New armored vehicle $280K allocation approved

Michael Hutchins
Herald Democrat
The Sherman Police Department received approval to purchase a new armored vehicle for the department. Police officials said the vehicle will help ensure safety for officers and civilians during dangerous calls.

The Sherman Police Department will soon have a new tool for protecting officers in some of the most dangerous situations. Earlier this year, officials with the Sherman Police Department said the vehicle was necessary to keep officers safe when responding not only to dangerous calls in Sherman, but also throughout the region.

The City Council recently unanimously approved allocating nearly $280,000 for the purchase of a new armored vehicle for the police department.

"It meets the specifications that we want as far as ballistic protection and tactically it will fit the number of people we have on the team," SPD Asst. Chief Bruce Dawsey said earlier this month.

The department will be purchasing what is described as a Ballistic Armored Tactical Transport from The Armored Group. Previously, department officials said the department wanted something with more protection than a standard department vehicle for calls and incidents of increased danger.

"It is not something you will see around town. It is not something we will use for parades and the like,: Dawsey said. "This will be used when our special response team is activated."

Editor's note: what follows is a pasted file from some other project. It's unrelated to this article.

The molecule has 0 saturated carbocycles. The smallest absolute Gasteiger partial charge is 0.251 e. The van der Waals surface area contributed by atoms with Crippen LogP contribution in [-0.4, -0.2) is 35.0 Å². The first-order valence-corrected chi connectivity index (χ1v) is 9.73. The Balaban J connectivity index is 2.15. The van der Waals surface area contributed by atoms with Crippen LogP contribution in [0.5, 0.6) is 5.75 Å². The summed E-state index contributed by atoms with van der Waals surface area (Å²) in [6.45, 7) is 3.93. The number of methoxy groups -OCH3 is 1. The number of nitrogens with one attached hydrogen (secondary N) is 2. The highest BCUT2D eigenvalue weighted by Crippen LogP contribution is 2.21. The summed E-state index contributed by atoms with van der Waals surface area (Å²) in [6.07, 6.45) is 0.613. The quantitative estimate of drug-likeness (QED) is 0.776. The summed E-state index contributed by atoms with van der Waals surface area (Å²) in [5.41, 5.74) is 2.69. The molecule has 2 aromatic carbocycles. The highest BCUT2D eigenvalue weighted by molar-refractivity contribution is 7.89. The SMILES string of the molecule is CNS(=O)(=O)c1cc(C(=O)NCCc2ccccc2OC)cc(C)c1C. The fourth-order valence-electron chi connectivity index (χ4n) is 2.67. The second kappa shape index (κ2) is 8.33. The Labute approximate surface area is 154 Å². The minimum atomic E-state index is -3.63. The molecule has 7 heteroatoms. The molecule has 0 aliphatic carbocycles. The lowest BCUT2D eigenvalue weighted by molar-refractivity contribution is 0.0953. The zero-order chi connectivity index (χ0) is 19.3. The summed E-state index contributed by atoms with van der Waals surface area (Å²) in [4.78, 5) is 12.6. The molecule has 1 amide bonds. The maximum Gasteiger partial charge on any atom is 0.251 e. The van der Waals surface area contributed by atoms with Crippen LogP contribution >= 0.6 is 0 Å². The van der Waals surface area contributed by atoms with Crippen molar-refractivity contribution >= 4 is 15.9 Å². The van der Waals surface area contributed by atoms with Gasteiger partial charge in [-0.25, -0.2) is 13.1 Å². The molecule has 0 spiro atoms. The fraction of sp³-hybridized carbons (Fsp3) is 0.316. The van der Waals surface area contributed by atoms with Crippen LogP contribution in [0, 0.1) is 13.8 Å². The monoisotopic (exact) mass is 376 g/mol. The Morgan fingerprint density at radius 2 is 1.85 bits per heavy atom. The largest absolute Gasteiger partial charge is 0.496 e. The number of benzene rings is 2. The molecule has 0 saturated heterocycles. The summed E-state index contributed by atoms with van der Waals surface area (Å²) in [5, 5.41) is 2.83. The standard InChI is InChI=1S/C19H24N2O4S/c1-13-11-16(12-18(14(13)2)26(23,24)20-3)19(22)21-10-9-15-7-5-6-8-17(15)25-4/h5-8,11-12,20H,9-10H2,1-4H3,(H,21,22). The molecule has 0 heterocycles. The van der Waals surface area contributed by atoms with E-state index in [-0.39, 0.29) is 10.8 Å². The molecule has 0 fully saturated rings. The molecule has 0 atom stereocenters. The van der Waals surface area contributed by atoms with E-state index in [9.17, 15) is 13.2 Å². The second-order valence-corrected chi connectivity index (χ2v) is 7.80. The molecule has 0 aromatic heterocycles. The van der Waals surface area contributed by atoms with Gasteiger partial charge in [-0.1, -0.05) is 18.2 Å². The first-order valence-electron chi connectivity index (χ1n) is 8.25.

As an example, SPD Police Chief Zachary Flores previously spoke of a call earlier this year involved an individual was was wanted in relation to an attempted murder out of Oklahoma.

Police attempted to use explosives to breech into a building where the suspect was hiding out, but the entryway was not fully cleared. 

"The way that the charge works is that it sort of lays the door down — pops it off the hinges essentially," Flores said. "Instead, it folded and sandwiched due to the poor construction of the door."

This required officers to approach the building an manually clear the doorway, potentially putting themselves in danger.

More recently, there was an incident in Honey Grove that involved a police officer being shot by a suspect. First responders were unable to get close to the officer to extract him from the scene as the suspect was armed with weapons that could penetrate standard police vehicles.

The department previously said it expected to purchase the vehicle with minimal use of tax funds. Instead, the department would use drug seizure funds to pay the majority of the cost. The department said that $183,000 will be paid using these funds, with the remainder allocated under the current fiscal year budget.